Using this guide What's covered

Here you’ll find the answers to many of your questions about cataract surgery. Learn how it works, what it may cost, what your recovery may be like, and more.

To see how the surgery is done, view our animation below. For personal insights, see our patient experience videos in which HCF members talk frankly about their preparation, surgery and recovery.

Cost indicator

Discover the typical out-of-pocket costs HCF members can expect to pay for cataract surgery and learn how your choice of doctor and hospital affect that cost.

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Learn about cataract surgery

This short animation shows how cataracts form, and how the cloudy lens is removed and replaced with an artificial one.

The basics

What are cataracts?

The lens of your eye is normally a clear, disc-shaped structure behind the coloured part of your eye (the iris). It focuses light onto your retina, which lines the inside of your eye and sends signals to your brain.

As you age, the lens of your eye may become cloudy. This clouding is called a cataract. Cataracts can also form because of:

  • trauma
  • inflammation in your eye
  • diabetes
  • prolonged use of anti-inflammatory steroid medications
  • exposure to radiation.

Smoking and exposure to sunlight also increase your risk of cataracts.

Some babies are born with cataracts due to underlying genetic diseases or metabolic conditions. If you suspect your baby has a cataract, make an urgent appointment with your general practitioner, optometrist or ophthalmologist.

Warning signs

With cataracts your vision may become foggy or blurry. You may also experience:

  • fading of colours
  • reduced contrast
  • poor night vision
  • the need for brighter light for reading or close work, such as sewing
  • double vision in a single eye
  • sensitivity to bright sunlight or headlight glare at night
  • frequent prescription changes for glasses or contact lenses.

Sometimes cataracts may improve your near vision, but only temporarily. Cataracts can occur in both eyes or affect one eye before the other. They usually develop slowly over months to years and are painless. Regular eye examinations can detect cataracts as well as other eye conditions that may have similar symptoms.

If you have any sudden change in your vision make an urgent appointment with your general practitioner, optometrist or ophthalmologist.

The details

Preparing for surgery

Alternatives to cataract surgery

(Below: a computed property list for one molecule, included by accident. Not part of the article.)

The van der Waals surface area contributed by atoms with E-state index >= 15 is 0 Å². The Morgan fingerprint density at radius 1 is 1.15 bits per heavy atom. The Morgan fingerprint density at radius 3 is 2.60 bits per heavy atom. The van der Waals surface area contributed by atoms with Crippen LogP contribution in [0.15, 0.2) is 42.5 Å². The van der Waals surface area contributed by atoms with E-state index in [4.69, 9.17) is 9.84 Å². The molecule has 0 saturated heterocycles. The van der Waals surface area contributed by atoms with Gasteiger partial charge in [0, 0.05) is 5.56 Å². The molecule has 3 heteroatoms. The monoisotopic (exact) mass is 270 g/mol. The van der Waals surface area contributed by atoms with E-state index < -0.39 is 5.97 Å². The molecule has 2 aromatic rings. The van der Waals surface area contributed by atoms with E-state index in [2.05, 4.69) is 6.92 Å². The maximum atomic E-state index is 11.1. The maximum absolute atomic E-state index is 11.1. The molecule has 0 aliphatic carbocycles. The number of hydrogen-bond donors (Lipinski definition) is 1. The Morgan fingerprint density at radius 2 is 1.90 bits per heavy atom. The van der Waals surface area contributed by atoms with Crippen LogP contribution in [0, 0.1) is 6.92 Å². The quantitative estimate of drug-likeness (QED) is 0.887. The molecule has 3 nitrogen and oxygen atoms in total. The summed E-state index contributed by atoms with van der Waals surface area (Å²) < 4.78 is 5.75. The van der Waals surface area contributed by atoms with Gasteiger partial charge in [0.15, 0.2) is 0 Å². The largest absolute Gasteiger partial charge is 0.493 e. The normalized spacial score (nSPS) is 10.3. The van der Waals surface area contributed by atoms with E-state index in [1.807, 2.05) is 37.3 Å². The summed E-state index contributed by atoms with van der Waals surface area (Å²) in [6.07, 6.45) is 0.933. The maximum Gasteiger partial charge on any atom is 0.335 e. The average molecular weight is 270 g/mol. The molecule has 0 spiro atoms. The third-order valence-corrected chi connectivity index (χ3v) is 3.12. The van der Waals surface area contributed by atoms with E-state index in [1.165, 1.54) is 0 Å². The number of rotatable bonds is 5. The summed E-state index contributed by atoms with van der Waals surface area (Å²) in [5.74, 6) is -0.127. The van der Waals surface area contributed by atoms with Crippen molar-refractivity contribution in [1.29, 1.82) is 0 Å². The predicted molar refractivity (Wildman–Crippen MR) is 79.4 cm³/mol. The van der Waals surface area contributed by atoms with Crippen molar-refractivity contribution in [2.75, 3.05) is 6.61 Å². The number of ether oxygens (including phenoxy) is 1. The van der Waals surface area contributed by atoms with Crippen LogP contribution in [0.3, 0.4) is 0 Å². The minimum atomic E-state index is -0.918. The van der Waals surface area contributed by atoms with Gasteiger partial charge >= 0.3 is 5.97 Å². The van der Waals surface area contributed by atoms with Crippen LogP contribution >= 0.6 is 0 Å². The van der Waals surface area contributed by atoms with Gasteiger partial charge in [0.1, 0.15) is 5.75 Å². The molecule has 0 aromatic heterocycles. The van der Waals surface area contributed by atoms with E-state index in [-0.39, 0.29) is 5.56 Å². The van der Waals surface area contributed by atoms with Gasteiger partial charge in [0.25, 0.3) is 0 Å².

Options that may delay your need for cataract surgery, and when surgery may be recommended. 
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Results vs risks of surgery

The benefits and potential complications of cataract surgery.
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Choosing a specialist

How to find a surgeon who specialises in your procedure.
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Questions for your doctor

What you should be asking before going ahead with cataract surgery.
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Preparing for surgery

What you need to do before surgery.
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Types of surgery

The different approaches to cataract surgery.
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Types of artificial lenses

Choosing the right artificial lens for you.
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Your Surgery

Going to hospital

What to expect on the day of your surgery.
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Your surgery

What happens during the procedure.
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After surgery

Before you leave the hospital.
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Taking precautions and resuming activities.
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Patient experiences

People who’ve had a cataract surgery talk about their preparation, hospital stay and recovery.

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Information is provided by HCF in good faith for the convenience of members. It is not an endorsement or recommendation of any form of treatment nor is it a substitute for medical advice, and you should rely on the advice of your treating doctors in relation to all matters concerning your health. Every effort has been taken to ensure the accuracy of the information, however HCF takes no responsibility for any injury, loss, damage or other consequences of the use of this information.